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US court rejects Turkey’s request to recover ancient ‘Stargazer’
Turkey cannot recover the idol from British auction house Christie’s and hedge fund billionaire Michael Steinhardt.
Standing nine inches high, the Guennol Stargazer is a 6,000-year-old marble idol, named aptly because its head tilts slightly upward toward the sky.
As one of the finest and largest preserved Anatolian marble female idols of Kiliya type, it is considered an iconic work of art from the third millennium BC and one of the most impressive known to exist – and its ownership remains to be of debate.
According to Reuters, the 2nd US Circuit Court of Appeals in Manhattan ruled that Turkey cannot recover the idol from British auction house Christie’s and hedge fund billionaire Michael Steinhardt after waiting years to claim it had been looted. The court said Turkey “had reason to know” by the 1990s that the artifact might have been wrongfully removed from its territory.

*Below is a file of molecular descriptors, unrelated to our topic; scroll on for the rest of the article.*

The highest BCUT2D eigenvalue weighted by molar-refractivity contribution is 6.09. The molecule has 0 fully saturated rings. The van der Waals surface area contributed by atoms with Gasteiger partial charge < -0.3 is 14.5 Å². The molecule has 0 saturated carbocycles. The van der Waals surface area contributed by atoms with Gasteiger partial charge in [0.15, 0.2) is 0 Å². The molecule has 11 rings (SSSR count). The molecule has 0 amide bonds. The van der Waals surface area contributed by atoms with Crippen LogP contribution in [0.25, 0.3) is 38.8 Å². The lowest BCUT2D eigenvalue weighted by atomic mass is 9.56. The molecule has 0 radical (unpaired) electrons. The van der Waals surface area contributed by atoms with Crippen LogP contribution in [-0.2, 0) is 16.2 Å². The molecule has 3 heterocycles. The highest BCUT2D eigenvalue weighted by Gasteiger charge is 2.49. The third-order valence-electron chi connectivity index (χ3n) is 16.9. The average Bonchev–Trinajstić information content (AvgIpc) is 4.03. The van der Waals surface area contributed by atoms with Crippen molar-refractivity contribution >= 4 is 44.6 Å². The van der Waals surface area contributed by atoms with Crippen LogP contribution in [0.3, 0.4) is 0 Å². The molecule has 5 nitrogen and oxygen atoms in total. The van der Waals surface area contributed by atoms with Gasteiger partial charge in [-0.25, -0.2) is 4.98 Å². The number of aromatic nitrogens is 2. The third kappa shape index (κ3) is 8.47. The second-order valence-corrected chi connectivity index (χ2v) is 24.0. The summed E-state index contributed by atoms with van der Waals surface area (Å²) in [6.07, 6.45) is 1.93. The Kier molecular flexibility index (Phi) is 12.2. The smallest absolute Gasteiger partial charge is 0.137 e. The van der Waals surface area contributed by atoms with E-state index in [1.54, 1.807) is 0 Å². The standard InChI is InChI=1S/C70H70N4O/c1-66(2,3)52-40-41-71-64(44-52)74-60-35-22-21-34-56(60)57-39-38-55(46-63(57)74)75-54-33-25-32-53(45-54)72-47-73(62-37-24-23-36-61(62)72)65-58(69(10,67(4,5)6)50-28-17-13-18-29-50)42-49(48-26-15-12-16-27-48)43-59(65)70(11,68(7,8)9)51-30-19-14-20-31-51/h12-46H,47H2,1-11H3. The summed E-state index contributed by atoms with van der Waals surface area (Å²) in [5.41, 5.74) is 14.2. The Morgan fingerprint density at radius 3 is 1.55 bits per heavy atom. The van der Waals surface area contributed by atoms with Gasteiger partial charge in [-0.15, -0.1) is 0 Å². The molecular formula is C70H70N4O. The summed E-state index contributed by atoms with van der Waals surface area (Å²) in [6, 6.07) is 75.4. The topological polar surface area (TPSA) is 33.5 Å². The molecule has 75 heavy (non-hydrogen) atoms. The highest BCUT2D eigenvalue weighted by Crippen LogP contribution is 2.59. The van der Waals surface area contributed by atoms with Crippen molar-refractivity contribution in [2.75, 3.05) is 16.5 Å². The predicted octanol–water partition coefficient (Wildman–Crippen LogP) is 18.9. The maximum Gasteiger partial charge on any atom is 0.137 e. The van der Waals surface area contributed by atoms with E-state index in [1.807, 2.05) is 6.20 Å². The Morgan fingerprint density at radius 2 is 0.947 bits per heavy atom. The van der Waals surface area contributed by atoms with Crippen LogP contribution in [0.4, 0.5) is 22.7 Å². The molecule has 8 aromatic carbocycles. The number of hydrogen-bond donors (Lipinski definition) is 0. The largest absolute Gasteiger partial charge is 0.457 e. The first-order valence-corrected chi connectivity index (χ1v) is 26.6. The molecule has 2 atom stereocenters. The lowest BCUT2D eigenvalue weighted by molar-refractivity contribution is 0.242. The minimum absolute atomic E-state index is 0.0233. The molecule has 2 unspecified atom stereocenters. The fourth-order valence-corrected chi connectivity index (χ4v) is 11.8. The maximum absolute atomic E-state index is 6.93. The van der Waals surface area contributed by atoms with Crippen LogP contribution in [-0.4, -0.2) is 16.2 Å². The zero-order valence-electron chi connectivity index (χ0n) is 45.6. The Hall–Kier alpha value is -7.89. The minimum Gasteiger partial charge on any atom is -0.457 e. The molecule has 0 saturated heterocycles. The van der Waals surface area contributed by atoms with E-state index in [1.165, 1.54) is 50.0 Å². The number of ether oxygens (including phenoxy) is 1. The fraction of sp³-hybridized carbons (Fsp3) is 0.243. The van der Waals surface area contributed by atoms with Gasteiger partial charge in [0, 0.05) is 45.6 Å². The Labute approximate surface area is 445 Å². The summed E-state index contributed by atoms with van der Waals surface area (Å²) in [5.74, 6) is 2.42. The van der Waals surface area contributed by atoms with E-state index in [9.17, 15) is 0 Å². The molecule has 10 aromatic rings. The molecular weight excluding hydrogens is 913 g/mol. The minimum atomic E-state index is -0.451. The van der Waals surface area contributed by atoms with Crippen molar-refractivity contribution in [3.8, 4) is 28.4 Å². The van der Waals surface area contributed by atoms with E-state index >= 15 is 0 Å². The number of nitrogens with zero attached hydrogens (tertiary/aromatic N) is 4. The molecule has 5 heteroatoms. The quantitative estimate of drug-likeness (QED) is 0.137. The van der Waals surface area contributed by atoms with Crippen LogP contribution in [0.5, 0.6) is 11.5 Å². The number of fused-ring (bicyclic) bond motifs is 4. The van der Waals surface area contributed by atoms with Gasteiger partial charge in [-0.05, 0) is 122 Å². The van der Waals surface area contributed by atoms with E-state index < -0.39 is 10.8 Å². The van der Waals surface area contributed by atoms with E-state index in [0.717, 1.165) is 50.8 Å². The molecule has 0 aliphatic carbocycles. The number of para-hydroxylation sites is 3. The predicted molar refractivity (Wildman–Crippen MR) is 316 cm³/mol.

By waiting to sue Christie and Steinhardt, Turkey had “slept on its rights,” until April 2017 when the auction house listed the artifact for sale. Circuit Judge Rosemary Pooler noted, “Turkey sat on its hands despite signals from its Ministry of Culture that the Stargazer was in New York City.
Lawrence Kaye, a lawyer representing Turkey, said that the country is considering its next steps.
Turkey cited the 1906 Ottoman Decree to claim ownership, which subjects all antiquities found within the country’s borders to state ownership claims. The Turkish government noted that it would offer evidence that the artifact was found in Turkey but was excavated and exported while the 1906 decree was in effect.
The lawyers for the plaintiffs, Christie’s and Steinhardt countered that the Turkish government has “no direct evidence of where or when the Stargazer Idol was found, excavated or exported.”
The Stargazer was displayed at New York’s Metropolitan Museum of Art from 1968 to 1993 and 1999 to 2007.
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